Is long-term care insurance mostly a rip off?

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Just found out mom's only covers if she can't walk or eat (has to be both or no coverage?) I thought that her LTC would help her with home care needs and eventually a nursing home only to find out that apparantly her financial planner got her into only will kick in if 2 criteria AT THE SAME TIME are met -- can't walk at all (doesn't count walking with assistance). AND can't eat. That means can't lift a fork to her mouth. Doesnt' mean that she can't get/make her meals which she can't now. Doesnt' that make this LTC useless? I mean wouldnt' medicare cover these costs w/o LTC? My mother purchased this is the hopes that she would have something so she wouldnt' have to sell all her assets if she needed to go into a nursing home (Which right now she won't even entertain -- although I have). Now it seems she's paying for a policy that is b.s. and not worth having. Am I right? Anyone else out there with similiar stories or knows what this means?

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LTC insurance used to be much better than it is now. I think these policies started to get to expensive for insurance companies to keep offering them. Note that as you get older, the premiums on these policies increase, so that people are often forced to give up on them before they ever get any benefit from them. So, yes, I think they are mostly a ripoff.
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For those looking to purchase LTC insurance, you may not be eligible if you have health conditions. Many years ago, we were taking out additional insurance from my husband's employer and one of the things his contact asked him about is if he would be interested in LTC insurance. My husband agreed to look into it and applied. At this time he was in his late 30's and had diabetes and high blood pressure. He was turned down because they said he was too much of a risk.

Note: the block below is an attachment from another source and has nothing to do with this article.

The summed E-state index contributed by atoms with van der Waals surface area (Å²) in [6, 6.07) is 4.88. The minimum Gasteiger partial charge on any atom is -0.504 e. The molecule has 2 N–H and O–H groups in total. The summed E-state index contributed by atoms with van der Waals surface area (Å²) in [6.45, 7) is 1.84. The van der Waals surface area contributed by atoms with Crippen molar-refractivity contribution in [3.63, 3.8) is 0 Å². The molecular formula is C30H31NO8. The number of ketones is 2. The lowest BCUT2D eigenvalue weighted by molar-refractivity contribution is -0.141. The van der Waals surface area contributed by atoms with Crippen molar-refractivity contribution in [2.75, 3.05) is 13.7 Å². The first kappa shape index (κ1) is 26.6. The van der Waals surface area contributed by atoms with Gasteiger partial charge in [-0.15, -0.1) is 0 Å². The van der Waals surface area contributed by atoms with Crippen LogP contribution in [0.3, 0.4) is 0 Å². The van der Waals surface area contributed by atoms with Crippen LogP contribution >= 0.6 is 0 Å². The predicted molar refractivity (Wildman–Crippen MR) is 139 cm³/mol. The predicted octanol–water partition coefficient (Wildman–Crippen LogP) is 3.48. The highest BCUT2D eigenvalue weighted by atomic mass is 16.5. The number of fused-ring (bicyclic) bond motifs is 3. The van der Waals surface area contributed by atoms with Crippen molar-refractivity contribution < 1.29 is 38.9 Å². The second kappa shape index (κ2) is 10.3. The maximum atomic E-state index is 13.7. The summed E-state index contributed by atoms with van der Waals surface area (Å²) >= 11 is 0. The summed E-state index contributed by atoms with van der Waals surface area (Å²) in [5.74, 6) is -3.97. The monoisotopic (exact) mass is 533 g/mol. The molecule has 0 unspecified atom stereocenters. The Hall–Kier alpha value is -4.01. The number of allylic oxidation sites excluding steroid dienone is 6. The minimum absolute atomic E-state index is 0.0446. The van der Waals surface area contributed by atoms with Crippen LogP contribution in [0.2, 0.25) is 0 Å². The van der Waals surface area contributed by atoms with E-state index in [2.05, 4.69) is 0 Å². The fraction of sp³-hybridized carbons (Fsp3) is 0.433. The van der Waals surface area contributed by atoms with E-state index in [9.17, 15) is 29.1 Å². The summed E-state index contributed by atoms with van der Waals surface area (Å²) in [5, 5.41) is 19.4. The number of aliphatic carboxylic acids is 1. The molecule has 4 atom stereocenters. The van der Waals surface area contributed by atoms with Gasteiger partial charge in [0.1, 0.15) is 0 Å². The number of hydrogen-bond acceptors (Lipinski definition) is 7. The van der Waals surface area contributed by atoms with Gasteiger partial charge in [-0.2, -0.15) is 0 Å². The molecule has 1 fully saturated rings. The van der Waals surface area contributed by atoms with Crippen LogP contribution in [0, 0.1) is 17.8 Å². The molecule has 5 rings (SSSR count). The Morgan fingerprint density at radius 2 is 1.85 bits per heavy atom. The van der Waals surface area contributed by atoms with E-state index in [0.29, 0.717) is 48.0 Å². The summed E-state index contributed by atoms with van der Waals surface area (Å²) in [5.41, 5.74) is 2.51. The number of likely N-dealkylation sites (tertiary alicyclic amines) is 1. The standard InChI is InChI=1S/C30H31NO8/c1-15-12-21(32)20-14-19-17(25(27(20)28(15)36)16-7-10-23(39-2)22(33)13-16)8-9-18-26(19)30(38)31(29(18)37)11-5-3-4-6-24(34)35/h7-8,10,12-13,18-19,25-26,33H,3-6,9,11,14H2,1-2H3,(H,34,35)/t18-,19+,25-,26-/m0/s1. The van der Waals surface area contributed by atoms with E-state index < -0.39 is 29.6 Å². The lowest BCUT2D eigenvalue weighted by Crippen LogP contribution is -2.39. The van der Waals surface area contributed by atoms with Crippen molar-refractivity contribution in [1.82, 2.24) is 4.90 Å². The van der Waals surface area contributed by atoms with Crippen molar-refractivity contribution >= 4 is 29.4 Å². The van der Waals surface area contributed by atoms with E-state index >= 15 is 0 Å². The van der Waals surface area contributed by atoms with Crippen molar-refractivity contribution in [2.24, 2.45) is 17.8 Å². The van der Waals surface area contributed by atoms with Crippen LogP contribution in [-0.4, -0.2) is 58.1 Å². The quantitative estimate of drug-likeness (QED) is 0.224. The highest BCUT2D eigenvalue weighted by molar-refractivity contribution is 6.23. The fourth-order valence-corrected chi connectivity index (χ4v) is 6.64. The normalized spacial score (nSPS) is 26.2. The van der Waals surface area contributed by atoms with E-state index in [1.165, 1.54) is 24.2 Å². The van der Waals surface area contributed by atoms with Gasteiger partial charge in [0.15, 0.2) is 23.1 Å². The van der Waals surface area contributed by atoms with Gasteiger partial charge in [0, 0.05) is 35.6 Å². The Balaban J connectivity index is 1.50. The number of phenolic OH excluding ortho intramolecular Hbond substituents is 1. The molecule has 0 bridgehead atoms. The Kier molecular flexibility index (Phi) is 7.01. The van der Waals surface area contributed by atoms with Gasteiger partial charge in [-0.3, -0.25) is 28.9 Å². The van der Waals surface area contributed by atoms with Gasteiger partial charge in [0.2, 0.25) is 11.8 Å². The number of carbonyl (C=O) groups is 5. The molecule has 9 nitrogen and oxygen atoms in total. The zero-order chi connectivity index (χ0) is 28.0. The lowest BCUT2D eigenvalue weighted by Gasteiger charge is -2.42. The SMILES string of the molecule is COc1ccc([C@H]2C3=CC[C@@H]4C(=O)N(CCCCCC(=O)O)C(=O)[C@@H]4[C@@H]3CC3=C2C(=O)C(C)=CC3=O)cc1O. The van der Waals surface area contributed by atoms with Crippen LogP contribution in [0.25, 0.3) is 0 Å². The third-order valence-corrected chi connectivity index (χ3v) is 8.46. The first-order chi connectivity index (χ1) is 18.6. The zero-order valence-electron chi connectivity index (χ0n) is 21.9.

A few years later, I worked for a financial planner with one of the largest companies in the U.S. One of his clients informed me that her sister (also a client) had purchased LTC insurance and the particular plan had so many stipulations that they did not feel it was worth the preminum paid. Read all the fine print, make certain you realize what the premiums are and if they change coverage at a certain age. And if you are in a nursing home and someone is telling you that you or your family doesn't qualify, ask someone else...then ask their boss..then ask again...then call the company (in other words be the pain in the well...ya get the picute). ;)
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Kedwards, I am sorry you are havingso much trouble with your Mom's LTC carrier. Have you spoken directly with the insurance agent that sold her the policy? I worked for a Life and LTC agent for 15 years, and I know there are a few highly rated and reputable carriers out there. The agent should be able to answer your questions as well as directly intervene with the carrier regarding the coverage issues. If that does not work, you might try contacting your State Dept of Banking and Insurance, because insurers are very highly regulated and they want to know when companies are defrauding consumers. I have been touting the benefits of LTCI on various threads and am a firm believer that it is better to pay even $4000 a year in policy premium rather than $4000 a month 'rent' to a nursing home. The really good policies give the same amount of daily (or monthly) benefit for NH care as well as Home Care, which if utilized, allows the Senior to age in place as long as possible. I have personally witnessed this aspect of coverage for 3 seniors, which enabled them to remain at home with virtually round the clock care, thanks to the high LTC benefit amount they purchased years ago. The major carriers in the LTC market have been John Hancock and MetLIfe. Genworth has also been a major player, but I'm not sure they are still in the market. First, make sure you find a well qualified agent who has earned the "CLTC" designation. They have to comply with ongoing continuing education to maintain the designation. AC has information regarding LTC insurance under the 'Money & Legal' tab, then 'Insurance Matters'. Just FYI, although I have no idea who he is, I was surprised to see Scott Olson, "CLTC" offer factual information regarding this issue that we all can use. Thanks, Scott.